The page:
It’s been whole a month or so since he was riding a bicycle through and dancing to bagpipes in Scotland, so it’s high time for more news, rumors and fun with Marshawn Lynch, eh?
A league source told me Friday a Huffington Post report that the retired running back met with coach Pete Carroll and general manager John Schneider on Thursday and “asked to be released” from the Seahawks is false. Absolute bunk.
Lynch was in the Seattle area Thursday. When he is in town he often stops by the Seahawks’ team headquarters in Renton to hang out with his former teammates through 2015. But I’m told he didn’t ask the Seahawks’ decision makers or anyone of authority for anything that would back rumors he wants to return to playing -- and that his hometown Oakland Raiders are talking to him about him playing for them.
Lynch wanting to play again, for the Raiders, may or may not be true. He has been rumored to want to finish his playing days in a Raiders uniform since before he famously tweeted his retirement in February 2016.
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I’ve known Greg Papa, the Raiders’ radio play-by-play announcer, since 1999 when I was an Oakland Athletics baseball beat writer and Papa was the A’s TV broadcaster. I’m not disputing what he knows about the Raiders talking to “a certain running back” that “did not even play in the NFL last year.”
And as we all know up here in the Pacific Northwest in our years with Lynch, who really knows?
What I do know is if Lynch, who turns 31 next month, indeed wants to come back to play he must first request to the NFL his reinstatement in writing. He wouldn’t come to the Seahawks for that. And asking the Seahawks for his release before he has applied for reinstatement is bass ackwards. Not the proper way to get to play for the Raiders, or anyone.
The Seahawks have retained Lynch’s contract rights while he’s been on their reserve/retired list through 2017 under the contract extension he signed before the 2015 season. That deal included a $7.5 signing bonus. Lynch would be, according to letter of the league’s collective bargaining agreement, subject to paying back the 2016 proration on that signing bonus, a sum of $2.5 million for the season he was “retired.”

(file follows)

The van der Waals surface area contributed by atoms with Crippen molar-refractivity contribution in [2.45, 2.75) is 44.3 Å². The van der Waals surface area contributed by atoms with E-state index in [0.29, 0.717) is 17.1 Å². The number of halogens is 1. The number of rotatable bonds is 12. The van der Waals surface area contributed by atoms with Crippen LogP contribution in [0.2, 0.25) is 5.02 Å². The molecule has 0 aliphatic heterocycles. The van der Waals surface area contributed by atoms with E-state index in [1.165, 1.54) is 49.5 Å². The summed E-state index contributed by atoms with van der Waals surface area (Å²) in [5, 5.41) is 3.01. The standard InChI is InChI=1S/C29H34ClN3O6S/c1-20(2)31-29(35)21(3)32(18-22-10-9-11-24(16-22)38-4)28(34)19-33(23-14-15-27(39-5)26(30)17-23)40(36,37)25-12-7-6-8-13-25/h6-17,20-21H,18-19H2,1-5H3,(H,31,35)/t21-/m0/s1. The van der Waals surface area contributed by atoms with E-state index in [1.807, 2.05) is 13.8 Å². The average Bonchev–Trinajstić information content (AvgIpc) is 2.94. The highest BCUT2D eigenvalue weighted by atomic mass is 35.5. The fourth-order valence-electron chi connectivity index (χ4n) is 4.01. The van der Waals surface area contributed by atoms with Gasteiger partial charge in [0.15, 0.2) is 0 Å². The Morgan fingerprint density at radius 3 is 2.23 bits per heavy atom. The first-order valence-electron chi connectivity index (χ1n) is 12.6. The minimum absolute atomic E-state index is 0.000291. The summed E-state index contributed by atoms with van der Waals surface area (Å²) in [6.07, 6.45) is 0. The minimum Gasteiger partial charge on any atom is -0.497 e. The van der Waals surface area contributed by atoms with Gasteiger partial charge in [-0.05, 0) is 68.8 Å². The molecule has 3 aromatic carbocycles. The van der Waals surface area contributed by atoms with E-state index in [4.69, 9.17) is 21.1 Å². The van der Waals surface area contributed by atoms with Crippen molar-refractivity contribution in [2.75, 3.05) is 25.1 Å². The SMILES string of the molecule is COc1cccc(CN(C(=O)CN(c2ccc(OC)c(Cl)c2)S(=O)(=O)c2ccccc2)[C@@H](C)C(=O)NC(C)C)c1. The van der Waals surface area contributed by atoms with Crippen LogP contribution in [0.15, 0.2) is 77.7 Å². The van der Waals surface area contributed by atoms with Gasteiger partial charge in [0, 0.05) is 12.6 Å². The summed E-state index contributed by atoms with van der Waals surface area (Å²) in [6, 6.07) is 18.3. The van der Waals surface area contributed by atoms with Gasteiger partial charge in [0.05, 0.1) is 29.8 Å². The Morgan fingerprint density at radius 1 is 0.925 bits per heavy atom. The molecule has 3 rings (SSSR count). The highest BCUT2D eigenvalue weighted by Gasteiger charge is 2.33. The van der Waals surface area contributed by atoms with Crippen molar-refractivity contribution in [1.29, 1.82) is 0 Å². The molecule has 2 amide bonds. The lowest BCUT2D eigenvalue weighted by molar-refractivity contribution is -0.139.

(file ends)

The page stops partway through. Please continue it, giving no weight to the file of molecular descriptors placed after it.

But the Seahawks wouldn’t have to collect that. They have made special financial agreements with him before, such as when they waived the fines that the league’s collective bargaining agreement entitled the team to collect after Lynch held out during the first week of 2014’s training camp.
Then there’s the $9 million charge that would come back onto Seattle’s salary cap for 2017 should Lynch ask for his reinstatement and get it from the NFL. That cap charge makes a trade hard to pull off, so the Seahawks might be more likely to decide to release him.
As for Lynch asking for his reinstatement and then returning to play for the Seahawks, this week’s signing of veteran free-agent running back Eddie Lacy shows the team has long since given away Lynch’s role and his roster spot. And why not? Lynch is, after all, still officially retired -- no matter what you read or hear.
All of that is to say there are many, many hurdles Lynch and even the NFL must jump before any of this would get to a Seahawks decision on where the back would run next.
If at all.
One thing out of all this is absolutely certain: Lynch, and those who work with him, are hugely successful in keeping his name in the news.
Even while he’s still not in the game.